To the Editor: The Emerging Risk Factors Collaboration1 (ERFC) reported on the addition of lipid-related markers to total cholesterol and high-density lipoprotein cholesterol (HDL-C) in the prediction of cardiovascular disease. We attempted to replicate the findings of eTable 1, which summarized the 26 studies that compared apolipoprotein B with the cholesterol markers.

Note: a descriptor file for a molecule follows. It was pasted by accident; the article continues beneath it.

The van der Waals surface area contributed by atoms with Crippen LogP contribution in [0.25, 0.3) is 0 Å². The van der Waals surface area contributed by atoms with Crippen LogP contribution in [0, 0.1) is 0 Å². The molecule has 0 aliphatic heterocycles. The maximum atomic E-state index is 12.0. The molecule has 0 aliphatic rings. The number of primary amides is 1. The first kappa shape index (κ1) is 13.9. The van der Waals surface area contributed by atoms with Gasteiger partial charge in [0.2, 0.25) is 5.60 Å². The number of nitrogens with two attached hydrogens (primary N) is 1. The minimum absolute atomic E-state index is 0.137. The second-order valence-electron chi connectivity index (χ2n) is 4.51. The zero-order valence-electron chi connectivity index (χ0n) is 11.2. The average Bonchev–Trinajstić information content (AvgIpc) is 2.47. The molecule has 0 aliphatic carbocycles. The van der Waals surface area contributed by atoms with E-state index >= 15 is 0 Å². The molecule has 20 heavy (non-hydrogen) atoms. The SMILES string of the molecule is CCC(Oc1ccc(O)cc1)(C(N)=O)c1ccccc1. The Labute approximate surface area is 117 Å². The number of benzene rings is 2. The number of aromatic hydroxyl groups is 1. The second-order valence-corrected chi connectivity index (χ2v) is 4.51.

Many discrepancies with the primary publications were found. First, 4 eligible studies, including the Framingham Offspring Study,2 were not included. Second, 5 studies did not meet the entry criteria, which included approved definitions and recording of both fatal and nonfatal cardiovascular events. The Whitehall I study3 recorded only fatal ischemic heart disease and so should not have been eligible. Yet strokes were listed in eTable 1 even though they were not a protocol outcome. Third, in 19 of the 26 studies, the number of participants differed substantially between eTable 1 and the primary publication. In 14 studies, there were fewer participants whereas in 5 studies, there were more participants. For example, the ERFC study listed 1293 patients for the Quebec Cardiovascular Study vs the actual tally of 2072.4 The ERFC study listed 23 175 for the Women's Health Study vs 15 632 in the primary report.5 Fourth, the values for apolipoprotein B in 4 study reports differed substantially from those given by the ERFC and neither the methods to measure apolipoprotein B nor the results were given in 4 other studies. Furthermore, in at least 2 studies, apolipoprotein B was measured many years after collection with no documentation of adequate sample preservation. Fifth, the methods and results of 11 studies have not been recorded in the public domain.
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